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Re: Evolution of the Gospel - Enoch Powell

Post by mlinssen »

GakuseiDon wrote: Fri Aug 06, 2021 1:43 pm
dreadfullinguist wrote: Tue Jul 20, 2021 1:10 pm(Powell interprets for example the exorcisms as referring to gentiles rejecting the pagan gods, and highlights how the roman soldier's son is used as one of the examples, among other things).
That's an interesting idea. I've always wondered that the Gospels' portrays Jesus as an exorcist on one hand, whereas exorcism isn't referenced much in early Christian literature on the other.
https://www.encyclopedia.com/religion/e ... aps/daimon
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Re: Evolution of the Gospel - Enoch Powell

Post by neilgodfrey »

dreadfullinguist wrote: Tue Jul 20, 2021 1:10 pm
3) According to Powell the text is a kind of compromise between two factions, one proselytizing gentiles who provide the original core of the text, with its pro-Roman and pro gentile conversion (Powell interprets for example the exorcisms as referring to gentiles rejecting the pagan gods, and highlights how the roman soldier's son is used as one of the examples, among other things).
Another thread raised a new work that disputes entirely this standard model that there are various communities behind the authors guiding in some way what they write: see viewtopic.php?f=3&t=8105 (Robyn Walsh, The Origins of Early Christian Literature). Walsh sees this idea as "conceptual baggage we have inherited from German Romanticism" -- the idea of a Volk (the sorts of people we read about in the narratives of the gospels themselves) -- and creates a "misleading description of the ancient world" and how it worked with literary compositions.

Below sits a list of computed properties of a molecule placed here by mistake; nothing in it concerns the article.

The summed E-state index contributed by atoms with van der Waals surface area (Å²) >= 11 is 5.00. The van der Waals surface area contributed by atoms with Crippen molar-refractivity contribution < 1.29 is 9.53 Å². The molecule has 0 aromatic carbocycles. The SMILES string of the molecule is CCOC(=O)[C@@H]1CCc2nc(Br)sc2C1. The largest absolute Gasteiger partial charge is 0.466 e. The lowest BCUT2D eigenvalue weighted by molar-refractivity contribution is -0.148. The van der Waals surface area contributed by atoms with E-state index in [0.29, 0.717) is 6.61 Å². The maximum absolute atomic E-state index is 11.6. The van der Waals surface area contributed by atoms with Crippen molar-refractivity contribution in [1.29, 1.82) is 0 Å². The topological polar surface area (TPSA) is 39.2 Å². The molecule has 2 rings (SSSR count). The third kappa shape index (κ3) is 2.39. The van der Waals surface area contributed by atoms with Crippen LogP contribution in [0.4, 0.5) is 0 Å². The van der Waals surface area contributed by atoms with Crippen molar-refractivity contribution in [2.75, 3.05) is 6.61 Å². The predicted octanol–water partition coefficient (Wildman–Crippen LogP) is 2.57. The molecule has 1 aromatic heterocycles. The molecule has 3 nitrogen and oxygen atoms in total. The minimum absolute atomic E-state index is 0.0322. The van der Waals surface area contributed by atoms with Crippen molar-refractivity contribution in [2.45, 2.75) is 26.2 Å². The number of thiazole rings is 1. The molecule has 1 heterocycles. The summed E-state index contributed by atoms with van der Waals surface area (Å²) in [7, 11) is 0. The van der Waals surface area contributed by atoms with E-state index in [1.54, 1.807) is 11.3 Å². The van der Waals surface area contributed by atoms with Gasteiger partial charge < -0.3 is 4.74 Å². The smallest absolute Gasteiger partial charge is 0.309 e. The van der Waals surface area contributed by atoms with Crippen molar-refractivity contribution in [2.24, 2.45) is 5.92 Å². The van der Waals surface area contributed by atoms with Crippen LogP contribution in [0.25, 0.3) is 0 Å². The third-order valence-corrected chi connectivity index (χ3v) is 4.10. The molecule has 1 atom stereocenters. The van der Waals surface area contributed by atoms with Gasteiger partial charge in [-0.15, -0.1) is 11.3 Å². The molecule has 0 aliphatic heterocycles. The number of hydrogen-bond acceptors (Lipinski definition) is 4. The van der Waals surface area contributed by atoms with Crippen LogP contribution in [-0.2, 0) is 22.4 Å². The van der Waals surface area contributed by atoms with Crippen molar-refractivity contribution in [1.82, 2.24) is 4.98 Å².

The factions Powell writes of are refered to as "communities" in other scholarly analyses of gospel origins. This concept, Walsh writes,
is rooted in anti-Enlightenment and Romantic notions of a cohesive Volk inspired by the “spirit” or Geist of a group’s oral teachings. To assume that sources like the Synoptics emerged from the folk speech of established early Christian groups presumes a social environment for these writers that agitates against what is known about ancient authorship practices.
That's not how authors were influenced to write what they did, Walsh argues.

Meanwhile, on the question of exorcisms, given that Jesus also exorcised Jews in Matthew's gospel there has to be more than one reason for his exorcisms -- according to Powell. That begins to sound ad hoc -- here the exorcism is to represent getting rid of pagan gods, but there it is to represent something else.

Other scholars (Joel Marcus, Werner Kelber, Howard Clark Kee) have interpreted the exorcisms more consistently -- as a sign of Jesus inaugurating the overthrow of the demonic powers behind the kingdoms of this world as he is ushering in the new age of the Kingdom of God's rule.